The sun arose brightly and the cool temperature blanketed Salt Lake City last Tuesday morning. Alarms blared into the still morning and soon, the rush of it all overtook any emotion – coffee was poured, cars started, and foreheads kissed as parents sent their children off to school – a new day. Laughter filled campuses as students poured in, catching up on gossip and sharing music with one another.
The sun did not shine over the University of Utah – or at least, it didn’t feel like it. For Jill McCluskey, it felt as though the sun would never shine and the darkness would never disappear. Hours earlier, friends clutched on to one another as texts and news poured in quickly – fear filling students rapidly as campus alerts brought to life the horror that was taking place. I cried as I lay in bed – for Lauren, for her friends, and for her family.
On October 13, McCluskey had reached out to University police after she sent Rowland $1,000 to keep compromising photos of her from being posted online. McCluskey “told campus police on October 13 that she had gotten messages from Rowland, whom she’d met the prior month, or from his friends demanding money in exchange for not posting online compromising photos of her and Rowland…” (Boyette and Sterling, CNN).
On October 22, Rowland took to shooting Lauren on campus out of anger. Lauren McCluskey was shot to death by a 37 year old man whom she had briefly dated.
Lauren’s case in one in thousands of cases that get filed each year and yet, go unsolved. Domestic violence is defined by the National Domestic Violence Hotline as “a pattern of behaviors used by one partner to maintain power and control over another partner in an intimate relationship.”
Domestic violence, is, among other things, one of the numerous terrible occurrences that does not discriminate. It can happen to anyone – race, age, sexual orientation, religion, or gender – and at the same time, anyone can be a perpetrator. It is not limited to those who are married – it impacts people who live together, those who are dating, and in Lauren’s case, to those who have previously dated.
While Rowland’s motive and intentions may never be clear due to his self-inflicted death, it is clear that he wanted to do one thing – he wanted to harm her.
Because domestic violence can happen to anyone, it is important to be aware of the warning signs – so you can take care of your friends and yourself. Domestic violence isn’t linear – meaning it does not look the same way in every relationship. This is because the people in relationships are unique and have their own experiences that they bring into the relationship. However, one of the most common characteristics of domestic violence is that the perpetrator will do many different kinds of things to overpower their partner.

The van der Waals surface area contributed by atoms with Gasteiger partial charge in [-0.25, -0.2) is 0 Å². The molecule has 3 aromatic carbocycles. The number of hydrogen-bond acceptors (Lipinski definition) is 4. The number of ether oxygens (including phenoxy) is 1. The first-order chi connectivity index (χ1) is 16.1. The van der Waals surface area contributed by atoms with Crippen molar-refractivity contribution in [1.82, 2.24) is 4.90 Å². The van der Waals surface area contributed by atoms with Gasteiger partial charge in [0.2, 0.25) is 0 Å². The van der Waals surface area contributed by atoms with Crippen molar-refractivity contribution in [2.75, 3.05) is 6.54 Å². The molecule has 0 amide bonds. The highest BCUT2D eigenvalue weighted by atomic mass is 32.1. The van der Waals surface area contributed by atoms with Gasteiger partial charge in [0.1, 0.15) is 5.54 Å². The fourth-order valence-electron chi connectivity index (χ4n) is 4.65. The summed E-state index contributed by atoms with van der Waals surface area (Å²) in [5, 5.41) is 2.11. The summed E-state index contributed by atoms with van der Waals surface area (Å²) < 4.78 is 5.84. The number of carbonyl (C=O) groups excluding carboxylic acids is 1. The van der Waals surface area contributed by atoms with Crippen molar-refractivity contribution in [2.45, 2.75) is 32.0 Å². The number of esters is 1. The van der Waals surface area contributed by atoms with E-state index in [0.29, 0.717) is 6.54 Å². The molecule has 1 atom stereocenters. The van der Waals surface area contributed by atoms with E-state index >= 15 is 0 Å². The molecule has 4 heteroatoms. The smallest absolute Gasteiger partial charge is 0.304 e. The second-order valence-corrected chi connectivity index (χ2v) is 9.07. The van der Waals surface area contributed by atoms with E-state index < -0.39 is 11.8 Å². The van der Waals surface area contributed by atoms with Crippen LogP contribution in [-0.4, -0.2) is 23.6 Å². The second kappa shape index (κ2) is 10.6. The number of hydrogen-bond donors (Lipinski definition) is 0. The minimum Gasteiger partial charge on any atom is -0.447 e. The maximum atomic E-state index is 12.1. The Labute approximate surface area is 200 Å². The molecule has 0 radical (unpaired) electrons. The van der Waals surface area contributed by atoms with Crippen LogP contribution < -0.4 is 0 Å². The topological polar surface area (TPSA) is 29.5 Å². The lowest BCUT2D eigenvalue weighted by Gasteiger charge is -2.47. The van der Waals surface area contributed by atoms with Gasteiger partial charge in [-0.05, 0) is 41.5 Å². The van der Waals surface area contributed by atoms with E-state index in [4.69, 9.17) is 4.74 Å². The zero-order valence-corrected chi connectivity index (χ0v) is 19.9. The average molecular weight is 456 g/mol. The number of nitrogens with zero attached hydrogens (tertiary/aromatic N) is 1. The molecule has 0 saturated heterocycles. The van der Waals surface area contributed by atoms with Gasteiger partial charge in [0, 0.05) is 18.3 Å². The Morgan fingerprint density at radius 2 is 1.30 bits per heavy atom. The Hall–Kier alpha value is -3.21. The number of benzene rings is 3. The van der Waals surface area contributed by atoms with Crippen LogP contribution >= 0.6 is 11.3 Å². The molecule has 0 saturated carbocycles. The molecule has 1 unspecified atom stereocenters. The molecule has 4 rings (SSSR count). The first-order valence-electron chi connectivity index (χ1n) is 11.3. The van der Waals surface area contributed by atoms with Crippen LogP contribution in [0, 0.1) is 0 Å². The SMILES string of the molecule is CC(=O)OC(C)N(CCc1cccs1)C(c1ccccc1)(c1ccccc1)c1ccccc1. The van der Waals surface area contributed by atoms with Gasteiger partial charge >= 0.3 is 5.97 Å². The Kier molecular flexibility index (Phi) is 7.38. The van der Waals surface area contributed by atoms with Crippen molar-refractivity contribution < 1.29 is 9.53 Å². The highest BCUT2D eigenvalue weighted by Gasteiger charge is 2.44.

Common signs of domestic violence include, but are not limited to a partner who:
- Tells you that you can never do anything right.
- Shows extreme jealousy of yours friends time spent away.
- Looks at you or acts in ways that scare you.
- Intimidates you with guns, knives, or other weapons.
- Pressures you to have sex when you don’t want to or do things sexually you’re not comfortable with.
- Driving recklessly or dangerously when you are in the car with them.
- Gaslighting: manipulating someone by psychological means into questioning their own sanity.
- Forcing pregnancy and not supporting your decision about when or if you want to have a child.
- Forcing you to get an abortion, or preventing you from getting one.
This list of signs of abuse goes on and on, touching on physical, emotional, sexual, reproductive, financial, and digital abuse. If you or a friend are in need of help, there are numerous resources that are capable of helping with finding a path to safety and holding the perpetrator responsible for their actions.
The National Domestic Violence Hotline: Online or 1-800-799-SAFE (7233)
Utah Domestic Violence Coalition: 1-800-897-LINK (5465)
Individual universities have outreach programs for survivors and victims of abuse. Reach out to your university and local police if you feel as though you or a friend are being abused.
A memorial fund has been set up at the University of Utah in honor of Lauren McCluskey. Funds collected will be used to support future scholarships for track and field athletes.
“It was winter, lunar, wet. At dusk
Pewter seedlings became moonlight orphans.
Pleased to meet you meat to please you
said the butcher’s sign in the window in the village.
Everything changed the year that we got married.
And after that we moved out to the suburbs.
How young we were, how ignorant, how ready
to think the only history was our own.
And there was a couple who quarreled into the night,
Their voices high, sharp:
nothing is ever entirely
right in the lives of those who love each other.
In that season suddenly our island
Broke out its old sores for all to see.
We saw them too.
We stood there wondering how
the salt horizons and the Dublin hills,
the rivers, table mountains, Viking marshes
we thought we knew
had been made to shiver
into our ancient twelve by fifteen television
which gave them back as gray and grayer tears
and killings, killings, killings,
then moonlight-colored funerals:
nothing we said
not then, not later,
fathomed what it is
is wrong in the lives of those who hate each other.
And if the provenance of memory is
only that – remember, not atone-
and if I can be safe in
the weak spring light in that kitchen, then
why is there another kitchen, spring light
always darkening in it and
a woman whispering to a man
over and over what else could we have done?
We failed our moment or our moment failed us.
The times were grand in size and we were small.
Why do I write that
When I don’t believe it?
We lived our lives, were happy, stayed as one.
Children were born and raised here
and are gone,
As for that couple did we ever
find out who they were
and did we want to?
I think we know. I think we always knew. “
-Eavan Boland, 1944